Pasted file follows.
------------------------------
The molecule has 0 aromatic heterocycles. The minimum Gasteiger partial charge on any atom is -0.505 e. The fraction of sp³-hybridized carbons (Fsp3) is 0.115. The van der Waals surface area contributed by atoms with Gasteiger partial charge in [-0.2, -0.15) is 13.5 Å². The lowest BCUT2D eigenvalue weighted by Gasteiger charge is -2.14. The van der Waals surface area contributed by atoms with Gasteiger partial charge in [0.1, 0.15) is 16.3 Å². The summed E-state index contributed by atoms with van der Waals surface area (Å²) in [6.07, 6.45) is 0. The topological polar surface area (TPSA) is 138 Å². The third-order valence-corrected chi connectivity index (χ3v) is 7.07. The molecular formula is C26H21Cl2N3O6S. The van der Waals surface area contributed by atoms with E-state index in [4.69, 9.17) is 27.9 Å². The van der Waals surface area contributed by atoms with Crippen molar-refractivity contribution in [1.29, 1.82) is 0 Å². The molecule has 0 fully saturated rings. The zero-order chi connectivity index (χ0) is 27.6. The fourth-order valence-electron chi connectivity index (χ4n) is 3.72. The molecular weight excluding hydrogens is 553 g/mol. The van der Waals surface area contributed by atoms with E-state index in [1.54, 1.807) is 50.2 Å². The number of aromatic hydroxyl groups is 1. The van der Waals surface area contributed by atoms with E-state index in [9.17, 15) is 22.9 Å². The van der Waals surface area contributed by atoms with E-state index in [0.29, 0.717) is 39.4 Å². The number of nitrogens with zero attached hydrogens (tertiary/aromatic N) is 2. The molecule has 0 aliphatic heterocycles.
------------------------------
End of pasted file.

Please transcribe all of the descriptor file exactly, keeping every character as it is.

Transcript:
The molecule has 0 aromatic heterocycles. The minimum Gasteiger partial charge on any atom is -0.505 e. The fraction of sp³-hybridized carbons (Fsp3) is 0.115. The van der Waals surface area contributed by atoms with Gasteiger partial charge in [-0.2, -0.15) is 13.5 Å². The lowest BCUT2D eigenvalue weighted by Gasteiger charge is -2.14. The van der Waals surface area contributed by atoms with Gasteiger partial charge in [0.1, 0.15) is 16.3 Å². The summed E-state index contributed by atoms with van der Waals surface area (Å²) in [6.07, 6.45) is 0. The topological polar surface area (TPSA) is 138 Å². The third-order valence-corrected chi connectivity index (χ3v) is 7.07. The molecular formula is C26H21Cl2N3O6S. The van der Waals surface area contributed by atoms with E-state index in [4.69, 9.17) is 27.9 Å². The van der Waals surface area contributed by atoms with Crippen molar-refractivity contribution in [1.29, 1.82) is 0 Å². The molecule has 0 fully saturated rings. The zero-order chi connectivity index (χ0) is 27.6. The fourth-order valence-electron chi connectivity index (χ4n) is 3.72. The molecular weight excluding hydrogens is 553 g/mol. The van der Waals surface area contributed by atoms with E-state index in [1.54, 1.807) is 50.2 Å². The number of aromatic hydroxyl groups is 1. The van der Waals surface area contributed by atoms with E-state index in [9.17, 15) is 22.9 Å². The van der Waals surface area contributed by atoms with E-state index in [0.29, 0.717) is 39.4 Å². The number of nitrogens with zero attached hydrogens (tertiary/aromatic N) is 2. The molecule has 0 aliphatic heterocycles.